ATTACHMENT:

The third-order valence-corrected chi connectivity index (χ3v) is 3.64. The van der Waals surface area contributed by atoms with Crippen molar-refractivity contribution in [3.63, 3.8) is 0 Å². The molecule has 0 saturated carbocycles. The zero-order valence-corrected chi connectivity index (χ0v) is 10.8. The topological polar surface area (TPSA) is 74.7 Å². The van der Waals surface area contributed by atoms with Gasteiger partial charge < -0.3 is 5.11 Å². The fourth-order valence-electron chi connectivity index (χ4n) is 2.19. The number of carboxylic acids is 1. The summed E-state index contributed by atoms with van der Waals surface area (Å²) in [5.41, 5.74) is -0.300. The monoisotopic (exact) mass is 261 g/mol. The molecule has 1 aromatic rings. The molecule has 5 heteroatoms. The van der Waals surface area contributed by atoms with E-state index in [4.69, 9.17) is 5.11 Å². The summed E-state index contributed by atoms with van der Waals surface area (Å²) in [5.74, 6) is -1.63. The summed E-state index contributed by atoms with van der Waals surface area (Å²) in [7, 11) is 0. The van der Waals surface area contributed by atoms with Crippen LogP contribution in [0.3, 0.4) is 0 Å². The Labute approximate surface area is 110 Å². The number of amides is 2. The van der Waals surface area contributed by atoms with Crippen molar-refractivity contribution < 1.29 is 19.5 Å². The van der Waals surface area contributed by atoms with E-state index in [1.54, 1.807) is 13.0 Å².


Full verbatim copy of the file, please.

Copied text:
The third-order valence-corrected chi connectivity index (χ3v) is 3.64. The van der Waals surface area contributed by atoms with Crippen molar-refractivity contribution in [3.63, 3.8) is 0 Å². The molecule has 0 saturated carbocycles. The zero-order valence-corrected chi connectivity index (χ0v) is 10.8. The topological polar surface area (TPSA) is 74.7 Å². The van der Waals surface area contributed by atoms with Gasteiger partial charge < -0.3 is 5.11 Å². The fourth-order valence-electron chi connectivity index (χ4n) is 2.19. The number of carboxylic acids is 1. The summed E-state index contributed by atoms with van der Waals surface area (Å²) in [5.41, 5.74) is -0.300. The monoisotopic (exact) mass is 261 g/mol. The molecule has 1 aromatic rings. The molecule has 5 heteroatoms. The van der Waals surface area contributed by atoms with E-state index in [4.69, 9.17) is 5.11 Å². The summed E-state index contributed by atoms with van der Waals surface area (Å²) in [5.74, 6) is -1.63. The summed E-state index contributed by atoms with van der Waals surface area (Å²) in [7, 11) is 0. The van der Waals surface area contributed by atoms with Crippen LogP contribution in [0.3, 0.4) is 0 Å². The Labute approximate surface area is 110 Å². The number of amides is 2. The van der Waals surface area contributed by atoms with Crippen molar-refractivity contribution < 1.29 is 19.5 Å². The van der Waals surface area contributed by atoms with E-state index in [1.54, 1.807) is 13.0 Å².